Schools Vow To Advance Diversity

By Kameel Stanley
Washington Post Staff Writer
Thursday, September 11, 2008

Fourteen years after the Supreme Court's Brown v. Board of Education decision, white and black children in Loudoun County were still attending separate schools.

It took a federal lawsuit against school officials and then-Superintendent Clarence Bussinger being threatened with jail time before schools were fully integrated in 1968.

Forty years later, more than 30 percent of the 54,047 students in Loudoun schools are minorities, according to 2007-08 figures.

Yet at a time when many acknowledge the district's progress in promoting diversity and equity, concerns persist among some in the black community over issues such as the achievement gap between white and minority students, the underrepresentation of students of color in college-level courses and the relative lack of diversity among school employees.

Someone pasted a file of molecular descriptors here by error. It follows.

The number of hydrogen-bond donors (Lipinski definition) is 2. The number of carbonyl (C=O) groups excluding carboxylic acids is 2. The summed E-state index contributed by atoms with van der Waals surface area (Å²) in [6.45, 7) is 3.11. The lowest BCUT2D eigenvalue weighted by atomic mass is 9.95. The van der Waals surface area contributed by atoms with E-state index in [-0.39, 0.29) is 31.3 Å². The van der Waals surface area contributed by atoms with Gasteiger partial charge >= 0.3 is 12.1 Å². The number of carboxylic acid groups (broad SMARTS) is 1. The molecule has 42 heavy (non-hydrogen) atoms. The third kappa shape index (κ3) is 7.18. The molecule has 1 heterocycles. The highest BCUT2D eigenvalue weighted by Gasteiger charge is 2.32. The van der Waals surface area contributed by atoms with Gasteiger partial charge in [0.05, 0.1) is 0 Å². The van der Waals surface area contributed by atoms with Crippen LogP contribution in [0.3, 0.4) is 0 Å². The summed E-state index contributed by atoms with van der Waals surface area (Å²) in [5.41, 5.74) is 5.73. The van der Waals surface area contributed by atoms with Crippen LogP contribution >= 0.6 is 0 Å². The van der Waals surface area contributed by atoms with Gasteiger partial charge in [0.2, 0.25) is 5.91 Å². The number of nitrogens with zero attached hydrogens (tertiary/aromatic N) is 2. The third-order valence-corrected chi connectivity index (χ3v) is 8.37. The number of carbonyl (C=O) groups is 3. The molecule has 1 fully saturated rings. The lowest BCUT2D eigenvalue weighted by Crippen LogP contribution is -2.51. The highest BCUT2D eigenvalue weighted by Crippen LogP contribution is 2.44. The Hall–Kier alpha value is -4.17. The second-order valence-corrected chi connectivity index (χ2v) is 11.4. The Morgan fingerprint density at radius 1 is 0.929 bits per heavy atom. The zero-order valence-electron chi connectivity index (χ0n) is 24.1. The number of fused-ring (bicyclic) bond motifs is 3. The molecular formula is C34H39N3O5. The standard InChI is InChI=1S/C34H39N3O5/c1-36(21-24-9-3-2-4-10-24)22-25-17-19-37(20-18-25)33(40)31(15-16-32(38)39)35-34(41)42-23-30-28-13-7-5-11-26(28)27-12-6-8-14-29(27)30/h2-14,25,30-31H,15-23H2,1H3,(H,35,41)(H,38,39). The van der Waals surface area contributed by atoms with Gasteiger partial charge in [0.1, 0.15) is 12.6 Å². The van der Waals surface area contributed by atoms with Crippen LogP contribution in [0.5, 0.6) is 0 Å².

And with the start of the school year last week, some parents and community activists said they fear that recent staff changes could slow the momentum that has taken four decades to build.

"There are individuals who want to do the right thing," said Pam Taggart, a member of the Loudoun NAACP's education committee. "I question the commitment of the School Board and the administration."

School Board Chairman Robert F. DuPree Jr. (Dulles) said the district has made great progress and that its commitment to diversity is evident.

This is the first year that the Loudoun district as a whole met federal benchmarks under the No Child Left Behind law, a result that included gains by minority students, DuPree said.

"This is something we take very seriously," he said. "The School Board and the administration are fully committed on all fronts. It's a commitment that does not waver."

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Mary Randolph, 64, remembers her oldest daughter's first day of school in fall 1968.

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